I was saddened to read that the European Union’s (EU’s) Scientific Review Group (SRG) agreed on 15 September that lion trophies can still be brought into Europe from Tanzania, Zimbabwe, Namibia and South Africa, plus Zambia subject to approval on a case-by-case basis. This does not fill me with much hope that the EU’s SRG is going to do much to protect the dwindling population of African lions.
The EU became an accession member to CITES after Council Decision (EU) 2015/451 , was adopted on 6 March 2015, with the EU becoming a full party to CITES in July 2015. This means that any resolutions submitted to CITES are a matter of “EU competence” where consensus is now required by all of the EU’s 28 Member States.
However, this does not mean that Citizens and Residents of an EU Member State cannot lobby for their own government to suggest CITES resolutions for consideration of the EU’s 28 Member States.
On the EU Parliament level, we have an ally in the MEPs for Wildlife (MEPs4Wildlife), launched in March 2015 – The UK’s representation is led by Catherine Bearder MEP and Jacqueline Foster MEP.
This EU’s SRG’s decision on lion trophy imports into Europe needs to be urgently reviewed, as the breadth of the EU’s current prohibition is strongly disputed by amongst others, Catherine Bearder MEP and The Born Free Foundation.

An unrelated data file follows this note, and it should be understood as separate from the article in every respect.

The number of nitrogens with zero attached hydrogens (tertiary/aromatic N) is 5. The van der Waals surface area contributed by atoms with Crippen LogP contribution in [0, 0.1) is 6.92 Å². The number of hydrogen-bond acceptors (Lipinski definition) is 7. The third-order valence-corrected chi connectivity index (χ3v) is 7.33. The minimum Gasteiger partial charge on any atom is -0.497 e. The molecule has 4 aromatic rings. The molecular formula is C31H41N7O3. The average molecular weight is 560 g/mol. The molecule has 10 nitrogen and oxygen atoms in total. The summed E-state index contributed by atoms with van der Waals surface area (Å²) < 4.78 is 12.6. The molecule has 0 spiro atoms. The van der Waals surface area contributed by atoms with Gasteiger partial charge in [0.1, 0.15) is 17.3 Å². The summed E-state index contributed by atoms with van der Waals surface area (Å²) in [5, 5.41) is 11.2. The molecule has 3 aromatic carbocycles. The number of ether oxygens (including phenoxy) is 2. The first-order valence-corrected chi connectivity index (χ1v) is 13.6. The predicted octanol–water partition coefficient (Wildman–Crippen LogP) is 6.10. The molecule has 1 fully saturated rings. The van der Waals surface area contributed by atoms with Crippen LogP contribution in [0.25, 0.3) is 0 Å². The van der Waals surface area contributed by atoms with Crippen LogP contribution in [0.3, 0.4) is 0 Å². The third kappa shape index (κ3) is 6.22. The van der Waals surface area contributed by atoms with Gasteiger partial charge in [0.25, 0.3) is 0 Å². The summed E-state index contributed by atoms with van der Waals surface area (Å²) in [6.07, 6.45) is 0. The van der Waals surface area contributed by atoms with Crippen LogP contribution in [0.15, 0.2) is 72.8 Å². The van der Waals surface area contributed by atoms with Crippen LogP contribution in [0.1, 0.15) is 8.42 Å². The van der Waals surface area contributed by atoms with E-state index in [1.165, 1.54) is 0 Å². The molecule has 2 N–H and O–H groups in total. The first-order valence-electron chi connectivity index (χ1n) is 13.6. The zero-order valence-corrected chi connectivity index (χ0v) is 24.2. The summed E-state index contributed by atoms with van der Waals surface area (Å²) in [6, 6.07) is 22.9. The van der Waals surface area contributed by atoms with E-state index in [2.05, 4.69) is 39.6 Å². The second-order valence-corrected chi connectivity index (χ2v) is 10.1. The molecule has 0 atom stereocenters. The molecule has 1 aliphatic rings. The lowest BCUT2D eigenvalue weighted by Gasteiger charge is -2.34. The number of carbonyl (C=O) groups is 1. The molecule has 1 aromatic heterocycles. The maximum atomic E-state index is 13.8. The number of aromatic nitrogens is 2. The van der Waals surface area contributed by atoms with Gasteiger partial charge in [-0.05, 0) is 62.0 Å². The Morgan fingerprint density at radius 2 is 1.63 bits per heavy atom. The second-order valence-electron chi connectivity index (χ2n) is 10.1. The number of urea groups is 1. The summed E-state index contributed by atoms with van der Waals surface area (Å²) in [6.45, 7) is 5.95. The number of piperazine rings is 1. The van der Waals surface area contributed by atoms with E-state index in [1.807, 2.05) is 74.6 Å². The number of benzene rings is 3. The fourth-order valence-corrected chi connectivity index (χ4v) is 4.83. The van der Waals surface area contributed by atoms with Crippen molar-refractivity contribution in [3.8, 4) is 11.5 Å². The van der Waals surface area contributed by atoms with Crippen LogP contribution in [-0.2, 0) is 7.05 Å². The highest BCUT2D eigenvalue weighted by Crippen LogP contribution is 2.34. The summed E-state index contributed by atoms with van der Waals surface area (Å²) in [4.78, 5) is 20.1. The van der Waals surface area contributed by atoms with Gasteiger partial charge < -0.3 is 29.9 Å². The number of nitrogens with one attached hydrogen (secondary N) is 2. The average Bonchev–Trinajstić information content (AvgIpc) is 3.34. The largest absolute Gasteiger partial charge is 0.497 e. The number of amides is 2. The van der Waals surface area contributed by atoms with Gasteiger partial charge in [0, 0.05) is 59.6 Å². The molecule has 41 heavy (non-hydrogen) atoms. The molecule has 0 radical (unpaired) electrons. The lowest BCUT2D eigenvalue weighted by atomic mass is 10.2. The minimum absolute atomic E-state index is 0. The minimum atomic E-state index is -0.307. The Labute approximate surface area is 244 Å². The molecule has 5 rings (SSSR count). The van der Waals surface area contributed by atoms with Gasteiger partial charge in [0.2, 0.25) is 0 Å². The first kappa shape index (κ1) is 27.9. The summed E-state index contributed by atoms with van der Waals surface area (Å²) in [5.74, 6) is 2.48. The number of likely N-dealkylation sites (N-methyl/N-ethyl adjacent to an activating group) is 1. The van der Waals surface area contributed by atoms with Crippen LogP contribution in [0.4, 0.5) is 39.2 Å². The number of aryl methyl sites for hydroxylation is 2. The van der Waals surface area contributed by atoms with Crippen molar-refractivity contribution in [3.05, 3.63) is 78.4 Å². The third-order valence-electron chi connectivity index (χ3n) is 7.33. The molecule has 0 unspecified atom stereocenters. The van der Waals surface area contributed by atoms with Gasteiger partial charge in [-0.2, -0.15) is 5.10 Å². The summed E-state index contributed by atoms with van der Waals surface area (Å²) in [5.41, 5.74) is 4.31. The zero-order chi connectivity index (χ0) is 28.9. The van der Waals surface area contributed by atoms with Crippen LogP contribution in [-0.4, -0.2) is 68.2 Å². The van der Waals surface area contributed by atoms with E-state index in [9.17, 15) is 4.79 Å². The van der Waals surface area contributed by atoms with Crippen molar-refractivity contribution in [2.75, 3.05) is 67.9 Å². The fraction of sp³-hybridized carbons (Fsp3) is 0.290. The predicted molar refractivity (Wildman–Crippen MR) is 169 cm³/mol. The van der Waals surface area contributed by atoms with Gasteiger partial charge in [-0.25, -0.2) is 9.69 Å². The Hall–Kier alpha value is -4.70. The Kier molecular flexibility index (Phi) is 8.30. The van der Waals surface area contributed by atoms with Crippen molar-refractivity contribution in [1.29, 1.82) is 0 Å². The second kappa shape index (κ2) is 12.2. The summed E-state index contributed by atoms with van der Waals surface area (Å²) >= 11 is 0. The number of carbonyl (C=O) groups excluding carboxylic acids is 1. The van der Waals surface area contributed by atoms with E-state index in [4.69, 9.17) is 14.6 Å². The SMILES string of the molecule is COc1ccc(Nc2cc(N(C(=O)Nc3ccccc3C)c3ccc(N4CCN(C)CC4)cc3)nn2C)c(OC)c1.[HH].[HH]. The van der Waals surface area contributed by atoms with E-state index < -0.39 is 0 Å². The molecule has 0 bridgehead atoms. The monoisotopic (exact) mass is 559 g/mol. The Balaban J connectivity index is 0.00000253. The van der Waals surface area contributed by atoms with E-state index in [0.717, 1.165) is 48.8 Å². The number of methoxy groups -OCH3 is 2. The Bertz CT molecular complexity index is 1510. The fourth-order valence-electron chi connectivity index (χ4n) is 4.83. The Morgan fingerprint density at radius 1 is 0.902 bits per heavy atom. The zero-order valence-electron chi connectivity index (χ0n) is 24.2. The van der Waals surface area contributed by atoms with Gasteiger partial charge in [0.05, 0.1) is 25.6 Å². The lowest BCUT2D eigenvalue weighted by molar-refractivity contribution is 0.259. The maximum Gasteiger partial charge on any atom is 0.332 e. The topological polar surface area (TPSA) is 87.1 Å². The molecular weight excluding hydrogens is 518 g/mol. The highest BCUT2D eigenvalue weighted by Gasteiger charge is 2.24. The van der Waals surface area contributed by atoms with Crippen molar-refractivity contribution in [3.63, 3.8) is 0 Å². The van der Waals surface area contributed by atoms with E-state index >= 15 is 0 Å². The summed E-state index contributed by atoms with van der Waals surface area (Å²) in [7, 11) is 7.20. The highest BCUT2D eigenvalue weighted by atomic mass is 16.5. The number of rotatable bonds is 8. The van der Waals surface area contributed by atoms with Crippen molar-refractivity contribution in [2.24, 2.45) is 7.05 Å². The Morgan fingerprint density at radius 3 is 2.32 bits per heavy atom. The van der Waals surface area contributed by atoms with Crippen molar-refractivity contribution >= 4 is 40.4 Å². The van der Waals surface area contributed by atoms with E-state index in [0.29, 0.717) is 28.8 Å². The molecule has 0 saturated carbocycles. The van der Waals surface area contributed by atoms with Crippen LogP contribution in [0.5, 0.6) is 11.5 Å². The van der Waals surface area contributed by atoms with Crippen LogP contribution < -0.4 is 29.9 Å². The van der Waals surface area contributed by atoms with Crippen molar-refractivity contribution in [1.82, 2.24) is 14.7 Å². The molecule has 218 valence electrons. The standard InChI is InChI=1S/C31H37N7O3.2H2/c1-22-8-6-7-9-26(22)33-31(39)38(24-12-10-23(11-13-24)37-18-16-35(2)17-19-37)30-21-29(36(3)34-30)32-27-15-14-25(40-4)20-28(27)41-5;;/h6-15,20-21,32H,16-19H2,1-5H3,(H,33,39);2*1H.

No doubt, the appeal of the EU’s SRG’s 15 September 2015 decision of lion trophy imports into Europe and the EU’s CITES obligations will be discussed at the planned MEPs for Wildlife’s 20 October meeting (European Parliament) entitled “EU as new Party to CITES: implications, opportunities and priorities meeting.” International Wildlife Bond (IWB), The Born Free Foundation and others will be attending and duly reporting back.
IWB is continuing to campaign (IWB Petition) for the UK Government (via Defra) to submit CITES resolution proposal (to the EU) in anticipation of the forthcoming Conference of the Parties (CoP17) to CITES, 24 September to 5 October 2016.
The aim of IWB’s proposed CITES resolutions is to increase the protection (and send a clear message that the needless taking of species’ lives as trophies has to stop) of White and Black rhino, African lions and African elephants. But of course, many more species (such as the cheetah) also require similar help to support their population numbers in the wild.